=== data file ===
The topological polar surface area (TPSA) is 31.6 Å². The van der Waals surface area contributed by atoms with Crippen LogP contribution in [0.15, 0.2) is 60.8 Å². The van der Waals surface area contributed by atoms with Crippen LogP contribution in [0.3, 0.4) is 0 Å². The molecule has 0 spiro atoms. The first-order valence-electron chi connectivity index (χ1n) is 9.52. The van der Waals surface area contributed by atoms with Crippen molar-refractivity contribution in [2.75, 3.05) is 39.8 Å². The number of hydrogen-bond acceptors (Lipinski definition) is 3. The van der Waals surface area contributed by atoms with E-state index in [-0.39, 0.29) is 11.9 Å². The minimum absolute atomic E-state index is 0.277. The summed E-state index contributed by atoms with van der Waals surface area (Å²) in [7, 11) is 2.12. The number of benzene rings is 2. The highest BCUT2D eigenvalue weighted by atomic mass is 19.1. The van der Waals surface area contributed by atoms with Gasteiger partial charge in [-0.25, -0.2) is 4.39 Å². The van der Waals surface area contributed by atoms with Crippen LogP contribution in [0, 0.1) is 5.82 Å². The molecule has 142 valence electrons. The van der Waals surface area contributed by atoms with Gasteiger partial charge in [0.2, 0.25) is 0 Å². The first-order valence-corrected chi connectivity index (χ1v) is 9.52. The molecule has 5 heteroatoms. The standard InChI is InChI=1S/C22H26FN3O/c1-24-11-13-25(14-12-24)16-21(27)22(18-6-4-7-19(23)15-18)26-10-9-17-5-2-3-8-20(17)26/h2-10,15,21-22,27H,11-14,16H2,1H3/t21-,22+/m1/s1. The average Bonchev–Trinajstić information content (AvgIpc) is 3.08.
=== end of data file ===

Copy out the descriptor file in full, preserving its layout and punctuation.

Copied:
The topological polar surface area (TPSA) is 31.6 Å². The van der Waals surface area contributed by atoms with Crippen LogP contribution in [0.15, 0.2) is 60.8 Å². The van der Waals surface area contributed by atoms with Crippen LogP contribution in [0.3, 0.4) is 0 Å². The molecule has 0 spiro atoms. The first-order valence-electron chi connectivity index (χ1n) is 9.52. The van der Waals surface area contributed by atoms with Crippen molar-refractivity contribution in [2.75, 3.05) is 39.8 Å². The number of hydrogen-bond acceptors (Lipinski definition) is 3. The van der Waals surface area contributed by atoms with E-state index in [-0.39, 0.29) is 11.9 Å². The minimum absolute atomic E-state index is 0.277. The summed E-state index contributed by atoms with van der Waals surface area (Å²) in [7, 11) is 2.12. The number of benzene rings is 2. The highest BCUT2D eigenvalue weighted by atomic mass is 19.1. The van der Waals surface area contributed by atoms with Gasteiger partial charge in [-0.25, -0.2) is 4.39 Å². The van der Waals surface area contributed by atoms with Crippen LogP contribution in [0, 0.1) is 5.82 Å². The molecule has 142 valence electrons. The van der Waals surface area contributed by atoms with Gasteiger partial charge in [0.2, 0.25) is 0 Å². The first-order valence-corrected chi connectivity index (χ1v) is 9.52. The molecule has 5 heteroatoms. The standard InChI is InChI=1S/C22H26FN3O/c1-24-11-13-25(14-12-24)16-21(27)22(18-6-4-7-19(23)15-18)26-10-9-17-5-2-3-8-20(17)26/h2-10,15,21-22,27H,11-14,16H2,1H3/t21-,22+/m1/s1. The average Bonchev–Trinajstić information content (AvgIpc) is 3.08.